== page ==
High School Helping Katrina Victims
From the Leadership Institute Symposium on Social Change
Author: Sarah Peters
When I first left Brown’s Leadership Institute, I had my mind made up about my action plan. I was going to create a documentary about the current situation in New Orleans after trying to recover from Hurricane Katrina. But once I left the inspiring atmosphere at Brown, I realized that I was actually really passionate about another cause. I want to help improve the education system in New Orleans. New Orleans does not have the best public school system, but the high school I go to happens to be the best public school in the state. I realized that my school has the ability and resources to help improve the education of other students who may need some help. I wanted to set up a peer-tutoring program between my school and an underprivileged public middle school in my city.
My project has been difficult to get started. The main difficulty has been trying to get the support from my school. I first sought out a teacher to sponsor my club, yet no one was willing to take on a new project. I met with my school’s assistant principal twice to discuss the possibility of setting up a tutoring program. I also met with another teacher who, before Katrina, had sponsored a similar program, except now she had no interest in sponsoring a club again. I found myself stuck without any assistance from my school. Instead of giving up on my plan, I have decided to continue to attempt to work with the administration and to start my program at the beginning of the next school year. In the meantime I have been trying to raise awareness about my plan to try to get students in all grade levels interested in bettering the education in New Orleans. So far it’s been challenging working by myself, but students have shown interest in the program.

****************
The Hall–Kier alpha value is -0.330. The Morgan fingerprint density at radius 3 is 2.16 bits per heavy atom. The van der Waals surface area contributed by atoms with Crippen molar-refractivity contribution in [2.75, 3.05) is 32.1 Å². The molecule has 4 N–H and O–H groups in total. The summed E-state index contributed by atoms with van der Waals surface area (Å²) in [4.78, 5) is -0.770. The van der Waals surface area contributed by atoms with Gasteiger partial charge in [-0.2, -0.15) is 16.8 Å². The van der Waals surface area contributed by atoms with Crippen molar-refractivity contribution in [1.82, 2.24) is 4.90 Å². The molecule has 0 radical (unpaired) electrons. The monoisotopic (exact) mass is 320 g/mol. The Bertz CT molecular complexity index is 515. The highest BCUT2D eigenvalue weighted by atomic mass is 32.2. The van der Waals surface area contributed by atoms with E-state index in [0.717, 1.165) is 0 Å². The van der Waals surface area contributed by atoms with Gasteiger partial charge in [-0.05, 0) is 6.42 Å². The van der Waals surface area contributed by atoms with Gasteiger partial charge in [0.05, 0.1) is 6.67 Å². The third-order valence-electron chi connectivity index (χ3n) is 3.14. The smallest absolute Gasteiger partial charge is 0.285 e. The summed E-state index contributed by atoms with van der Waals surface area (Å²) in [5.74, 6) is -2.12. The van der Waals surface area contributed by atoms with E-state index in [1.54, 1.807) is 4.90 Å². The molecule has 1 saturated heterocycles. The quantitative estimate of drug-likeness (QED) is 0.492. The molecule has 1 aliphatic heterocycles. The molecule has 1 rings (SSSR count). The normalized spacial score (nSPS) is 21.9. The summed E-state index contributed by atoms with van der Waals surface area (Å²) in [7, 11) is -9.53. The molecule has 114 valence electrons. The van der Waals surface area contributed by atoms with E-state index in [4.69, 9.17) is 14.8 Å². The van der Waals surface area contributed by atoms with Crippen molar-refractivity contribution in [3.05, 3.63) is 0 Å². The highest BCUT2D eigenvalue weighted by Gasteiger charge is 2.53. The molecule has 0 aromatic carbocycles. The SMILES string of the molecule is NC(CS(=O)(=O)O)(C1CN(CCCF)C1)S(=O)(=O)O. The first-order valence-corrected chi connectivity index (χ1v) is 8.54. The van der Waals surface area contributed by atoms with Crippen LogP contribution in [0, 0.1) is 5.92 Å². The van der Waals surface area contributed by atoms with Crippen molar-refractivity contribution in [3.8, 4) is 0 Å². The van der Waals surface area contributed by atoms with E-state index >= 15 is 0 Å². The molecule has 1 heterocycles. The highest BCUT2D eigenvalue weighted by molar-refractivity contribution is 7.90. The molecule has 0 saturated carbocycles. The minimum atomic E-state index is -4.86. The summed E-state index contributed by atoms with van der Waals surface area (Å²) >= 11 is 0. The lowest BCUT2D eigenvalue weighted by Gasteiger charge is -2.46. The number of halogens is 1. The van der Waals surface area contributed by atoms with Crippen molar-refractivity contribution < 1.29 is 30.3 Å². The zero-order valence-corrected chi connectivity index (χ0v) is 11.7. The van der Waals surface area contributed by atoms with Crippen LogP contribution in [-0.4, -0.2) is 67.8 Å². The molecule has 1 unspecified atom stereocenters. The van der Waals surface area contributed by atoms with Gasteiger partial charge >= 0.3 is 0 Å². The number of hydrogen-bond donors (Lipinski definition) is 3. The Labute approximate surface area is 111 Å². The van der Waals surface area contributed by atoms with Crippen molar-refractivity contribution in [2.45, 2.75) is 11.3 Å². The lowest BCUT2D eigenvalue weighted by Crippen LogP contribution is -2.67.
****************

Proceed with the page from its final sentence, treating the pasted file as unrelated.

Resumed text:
My project has shown me that it takes a lot of persistence to reach a goal. I’ve always wanted to make a difference and education is something I’m passionate about. because being educated is the foundation to making a change. But sometimes I do get discouraged because I feel like I’m all alone and pushing against a barrier that’s blocking me from reaching my goal. Sometimes I question whether or not I, or my school, will ever be able to organize a peer-tutoring program because of the current situation of New Orleans. But I’ve realized that this is something I’m really devoted to because I truly want to improve the education system, not just in New Orleans but also all over the world. My project has made me a stronger person because I’ve learned not to give up when the journey gets difficult. I read stories in the news about kids who went to underprivileged schools who have raised themselves up to beat the odds and go on to highly selective universities, and I want to make this a possibility for more kids. Over the summer, all the other students and their desire to make a difference inspired me. The Leadership Symposium helped remind me why I’m still trying to reach my goal. I was motivated again to keep raising awareness about the unfortunate education system in New Orleans and the lack of decent education systems in many poor countries. I try to keep myself motivated with the idea of a better future because I believe that one person’s idea can make a difference and start a revolution.